Good health is not as simple as the absence of disease or infirmity but ideally encompasses a state of physical, mental, social and spiritual well-being. Good health is essential to the social, environmental and economic welfare of a community.
Personal health depends on a person’s knowledge, willingness and ability to manage physical or mental health conditions – overall or specifically – to prolong a single life. Personal health affects one’s quality of life as an individual, but it can also affect that of “the herd”.
Public health is an organized effort to inform society of its choices in keeping healthy – promoting community health to preventing or treating a disease-state. Public health promotion requires partnerships between the health sector (public health, doctors, hospitals, etc.), all levels of government, businesses, developers and community groups.
The big picture
Although pandemics are fewer in developed countries than elsewhere globally, there is evidence of resurgence and a call for on-going diligence in preventing widespread disease.
Currently, the predominant health concerns in developed countries are chronic disease brought on by otherwise-modifiable behavior – smoking, alcohol consumption, poor nutrition, obesity, physical inactivity and toxins from our environment. The resulting cardiovascular disease, chronic respiratory disease, diabetes and cancer are the main causes of poor physical health and death.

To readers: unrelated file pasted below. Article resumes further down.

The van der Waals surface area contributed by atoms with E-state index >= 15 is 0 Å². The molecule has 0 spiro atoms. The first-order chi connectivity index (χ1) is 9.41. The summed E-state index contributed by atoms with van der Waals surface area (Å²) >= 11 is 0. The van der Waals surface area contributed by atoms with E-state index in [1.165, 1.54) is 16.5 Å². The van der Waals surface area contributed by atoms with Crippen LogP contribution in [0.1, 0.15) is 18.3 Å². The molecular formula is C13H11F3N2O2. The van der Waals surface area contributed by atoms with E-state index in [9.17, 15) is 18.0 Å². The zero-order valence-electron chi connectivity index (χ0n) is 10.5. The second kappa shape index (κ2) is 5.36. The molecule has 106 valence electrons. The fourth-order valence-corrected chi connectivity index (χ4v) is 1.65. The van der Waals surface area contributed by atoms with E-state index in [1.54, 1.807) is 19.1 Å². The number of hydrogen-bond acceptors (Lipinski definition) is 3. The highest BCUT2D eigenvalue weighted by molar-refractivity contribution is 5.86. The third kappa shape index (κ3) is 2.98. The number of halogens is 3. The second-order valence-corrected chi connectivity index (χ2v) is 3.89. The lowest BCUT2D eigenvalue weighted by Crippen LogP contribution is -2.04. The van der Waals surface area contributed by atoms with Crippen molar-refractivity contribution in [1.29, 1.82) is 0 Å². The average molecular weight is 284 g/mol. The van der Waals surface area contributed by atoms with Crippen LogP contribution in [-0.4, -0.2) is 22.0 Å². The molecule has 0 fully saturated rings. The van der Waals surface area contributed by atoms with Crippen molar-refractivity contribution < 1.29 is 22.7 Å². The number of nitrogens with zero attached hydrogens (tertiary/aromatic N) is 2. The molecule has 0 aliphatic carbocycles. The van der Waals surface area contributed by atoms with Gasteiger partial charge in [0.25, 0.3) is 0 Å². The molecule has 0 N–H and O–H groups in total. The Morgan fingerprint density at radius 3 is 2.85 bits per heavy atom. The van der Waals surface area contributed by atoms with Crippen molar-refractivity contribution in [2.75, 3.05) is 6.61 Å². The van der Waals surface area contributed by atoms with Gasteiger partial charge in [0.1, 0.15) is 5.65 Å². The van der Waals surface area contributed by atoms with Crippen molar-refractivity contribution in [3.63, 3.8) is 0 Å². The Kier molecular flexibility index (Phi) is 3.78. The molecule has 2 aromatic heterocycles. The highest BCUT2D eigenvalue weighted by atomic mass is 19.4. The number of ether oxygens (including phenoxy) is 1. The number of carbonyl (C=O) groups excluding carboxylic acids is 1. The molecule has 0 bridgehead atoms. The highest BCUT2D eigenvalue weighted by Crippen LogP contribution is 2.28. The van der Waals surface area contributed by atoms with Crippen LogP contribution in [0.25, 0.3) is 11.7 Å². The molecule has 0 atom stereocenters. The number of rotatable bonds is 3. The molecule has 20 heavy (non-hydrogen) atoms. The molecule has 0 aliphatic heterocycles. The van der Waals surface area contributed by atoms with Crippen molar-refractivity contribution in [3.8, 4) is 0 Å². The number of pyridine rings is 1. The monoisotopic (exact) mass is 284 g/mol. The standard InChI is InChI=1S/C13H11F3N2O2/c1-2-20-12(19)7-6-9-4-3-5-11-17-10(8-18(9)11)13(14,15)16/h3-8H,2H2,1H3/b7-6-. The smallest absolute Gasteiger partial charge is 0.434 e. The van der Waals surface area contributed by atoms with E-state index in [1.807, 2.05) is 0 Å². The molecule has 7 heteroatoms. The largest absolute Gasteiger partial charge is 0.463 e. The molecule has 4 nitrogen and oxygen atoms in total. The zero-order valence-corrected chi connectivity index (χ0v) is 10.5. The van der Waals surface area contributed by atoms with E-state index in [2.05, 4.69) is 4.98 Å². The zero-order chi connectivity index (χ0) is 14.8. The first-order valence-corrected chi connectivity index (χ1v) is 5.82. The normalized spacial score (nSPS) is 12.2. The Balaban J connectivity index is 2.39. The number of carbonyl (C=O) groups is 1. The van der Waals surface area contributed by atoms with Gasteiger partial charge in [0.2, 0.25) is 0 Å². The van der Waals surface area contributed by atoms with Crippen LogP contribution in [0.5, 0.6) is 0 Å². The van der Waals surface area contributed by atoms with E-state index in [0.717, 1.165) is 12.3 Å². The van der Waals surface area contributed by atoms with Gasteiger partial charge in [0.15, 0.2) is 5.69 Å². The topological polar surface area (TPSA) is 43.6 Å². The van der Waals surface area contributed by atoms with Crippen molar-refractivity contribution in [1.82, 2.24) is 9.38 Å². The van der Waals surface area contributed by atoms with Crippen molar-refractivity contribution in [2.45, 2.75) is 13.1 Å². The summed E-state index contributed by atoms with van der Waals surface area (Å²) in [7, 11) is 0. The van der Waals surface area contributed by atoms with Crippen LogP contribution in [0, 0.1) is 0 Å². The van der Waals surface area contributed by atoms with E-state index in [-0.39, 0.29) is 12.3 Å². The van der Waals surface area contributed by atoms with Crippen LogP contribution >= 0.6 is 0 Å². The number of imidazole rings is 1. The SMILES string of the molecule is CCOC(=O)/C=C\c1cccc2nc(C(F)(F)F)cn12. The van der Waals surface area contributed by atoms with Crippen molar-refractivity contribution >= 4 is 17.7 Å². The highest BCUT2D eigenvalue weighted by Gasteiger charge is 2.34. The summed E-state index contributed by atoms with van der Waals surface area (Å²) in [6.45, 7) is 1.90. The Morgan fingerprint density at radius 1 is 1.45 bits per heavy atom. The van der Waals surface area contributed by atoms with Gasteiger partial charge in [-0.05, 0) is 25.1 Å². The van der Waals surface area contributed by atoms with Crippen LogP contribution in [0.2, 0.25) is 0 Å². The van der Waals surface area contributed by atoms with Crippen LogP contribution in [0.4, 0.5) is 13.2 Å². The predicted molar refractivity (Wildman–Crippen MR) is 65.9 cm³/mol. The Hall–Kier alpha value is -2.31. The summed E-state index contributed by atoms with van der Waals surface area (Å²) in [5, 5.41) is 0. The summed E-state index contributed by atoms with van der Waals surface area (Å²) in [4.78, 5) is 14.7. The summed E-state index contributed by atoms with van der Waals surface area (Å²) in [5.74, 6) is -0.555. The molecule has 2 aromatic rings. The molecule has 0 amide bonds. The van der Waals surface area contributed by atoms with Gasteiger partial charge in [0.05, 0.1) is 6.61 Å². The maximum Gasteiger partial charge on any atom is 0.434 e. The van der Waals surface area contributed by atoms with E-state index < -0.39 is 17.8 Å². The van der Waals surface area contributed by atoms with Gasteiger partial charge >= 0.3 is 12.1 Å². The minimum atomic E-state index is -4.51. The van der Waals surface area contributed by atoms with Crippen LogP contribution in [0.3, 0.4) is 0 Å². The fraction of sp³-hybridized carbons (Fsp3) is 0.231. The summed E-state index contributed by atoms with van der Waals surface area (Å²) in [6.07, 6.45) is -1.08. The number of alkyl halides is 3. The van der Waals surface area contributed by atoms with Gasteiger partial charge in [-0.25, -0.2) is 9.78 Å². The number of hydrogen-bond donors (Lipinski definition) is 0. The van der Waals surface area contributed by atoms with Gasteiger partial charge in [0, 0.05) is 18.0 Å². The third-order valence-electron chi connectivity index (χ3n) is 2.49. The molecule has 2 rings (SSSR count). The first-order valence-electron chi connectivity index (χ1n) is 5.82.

Many determinants of good health are social, economic and environmental factors encountered at the local level by residents in their communities: early life, a stable ecosystem, education, immigration status, employment security, food security and quality, gender equality, health care services, housing, social “safety net”, social inclusion, equity and justice.
We do well at acknowledging that not everyone has equality in access to the systems needed to obtain and maintain optimal health And, we’re innovative in putting safety nets in place: affordable and public housing, a community health center, and the mobile dental health clinic, community nurse and registered dietician at the food pantry.
Despite these successes, health challenges remain—and new ones are emerging—that require creative, modern shifts in how the town operates. We need to advance the cause of public health by requiring improvements in our air, water, and buildings. We need to enable individuals to live healthier lives, building upon and supporting the ongoing initiatives to promote equal access to the essentials of long-term good health – a smoke-free environment, fresh food, daily exercise, and preventive dental, vision, health care, including behavioral and sexual health care.